The Capitol Theatre, Pretoria, was one of the
first atmospheric cinemas to be built in South
Africa and is situated in Parliament Street. It
was opened by General J.B.M Hertzog (then
prime Minister of the Union Of South Africa)
on 5th September 1931. The theatre was
designed by Percy Rogers Cooke, a
prominent architect of the time, in the Italian
Renaissance style.
A remarkable feature of the Capitol was the unusual entrance foyer as well as
the grand foyer which gave access to the orchestra stalls. These foyers were
over 200 feet in length and at right angles to the axis of the theatre.
From the foyer grand staircases led to a wide promenade for use during intermissions for the serving
of refreshments. From the mezzanine promenade two corridors gave access to the aisle dividing the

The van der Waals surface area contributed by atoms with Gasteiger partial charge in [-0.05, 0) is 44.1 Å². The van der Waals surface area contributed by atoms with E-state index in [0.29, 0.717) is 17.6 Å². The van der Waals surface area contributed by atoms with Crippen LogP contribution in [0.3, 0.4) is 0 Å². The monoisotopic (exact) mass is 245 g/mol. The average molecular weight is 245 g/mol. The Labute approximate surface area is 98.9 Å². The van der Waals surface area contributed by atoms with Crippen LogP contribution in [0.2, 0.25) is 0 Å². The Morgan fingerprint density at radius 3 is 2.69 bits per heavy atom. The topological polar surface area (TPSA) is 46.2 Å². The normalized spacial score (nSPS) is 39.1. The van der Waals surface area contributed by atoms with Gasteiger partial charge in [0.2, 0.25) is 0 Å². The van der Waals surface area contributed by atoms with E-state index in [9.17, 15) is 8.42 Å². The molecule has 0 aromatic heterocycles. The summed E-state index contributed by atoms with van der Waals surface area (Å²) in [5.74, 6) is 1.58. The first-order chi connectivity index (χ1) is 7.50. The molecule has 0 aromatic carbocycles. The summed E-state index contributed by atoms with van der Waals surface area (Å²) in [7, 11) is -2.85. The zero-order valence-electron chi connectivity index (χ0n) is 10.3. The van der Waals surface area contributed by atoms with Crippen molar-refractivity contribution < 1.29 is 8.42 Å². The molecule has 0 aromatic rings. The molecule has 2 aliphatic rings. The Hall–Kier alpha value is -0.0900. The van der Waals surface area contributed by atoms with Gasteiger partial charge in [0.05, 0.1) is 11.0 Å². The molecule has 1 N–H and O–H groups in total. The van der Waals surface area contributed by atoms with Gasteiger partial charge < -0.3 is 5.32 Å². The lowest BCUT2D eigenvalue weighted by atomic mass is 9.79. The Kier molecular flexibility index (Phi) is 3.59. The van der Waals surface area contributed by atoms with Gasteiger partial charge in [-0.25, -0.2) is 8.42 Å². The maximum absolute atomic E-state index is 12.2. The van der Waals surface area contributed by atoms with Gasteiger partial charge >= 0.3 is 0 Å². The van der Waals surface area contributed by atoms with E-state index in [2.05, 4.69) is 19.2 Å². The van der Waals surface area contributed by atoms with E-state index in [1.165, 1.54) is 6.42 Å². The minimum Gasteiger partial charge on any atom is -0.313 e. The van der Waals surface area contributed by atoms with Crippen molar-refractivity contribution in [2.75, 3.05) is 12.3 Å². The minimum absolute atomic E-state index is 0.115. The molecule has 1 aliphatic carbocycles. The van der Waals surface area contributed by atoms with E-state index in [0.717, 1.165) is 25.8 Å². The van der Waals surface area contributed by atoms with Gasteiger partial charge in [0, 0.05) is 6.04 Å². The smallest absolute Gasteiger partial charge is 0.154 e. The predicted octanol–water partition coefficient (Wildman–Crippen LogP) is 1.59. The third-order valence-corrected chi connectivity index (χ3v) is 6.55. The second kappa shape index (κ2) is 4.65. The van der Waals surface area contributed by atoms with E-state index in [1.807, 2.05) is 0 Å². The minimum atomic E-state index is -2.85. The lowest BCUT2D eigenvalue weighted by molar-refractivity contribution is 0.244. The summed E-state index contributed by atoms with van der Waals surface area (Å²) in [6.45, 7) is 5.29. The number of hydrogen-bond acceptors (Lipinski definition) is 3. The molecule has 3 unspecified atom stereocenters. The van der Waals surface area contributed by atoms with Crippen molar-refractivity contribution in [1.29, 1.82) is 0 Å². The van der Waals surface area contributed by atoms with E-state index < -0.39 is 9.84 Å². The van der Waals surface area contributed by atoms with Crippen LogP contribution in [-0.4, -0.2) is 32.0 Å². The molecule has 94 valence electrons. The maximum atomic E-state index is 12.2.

loge seats of the dress circle from the upper circle. The total seating capacity of the theatre was 2242.
The Capitol was also the proud
owner of a Wurlitzer organ that
was set behind latticed screens
on either side of the proscenium
arch and controlled from the
orchestra pit.
The original seating plans of the
Capitol in 1931.Left is the Stalls  
and below the Circle plan
After serving the public for over 40 years as a premiere place of
entertainment, the Capitol Theatre was closed on 26th October 1974,
stripped of its fittings and furnishings and converted by the Pretoria
City Council into a parking garage. To see more photos of the Capitol
in its present state, please go to the next page by clicking on the link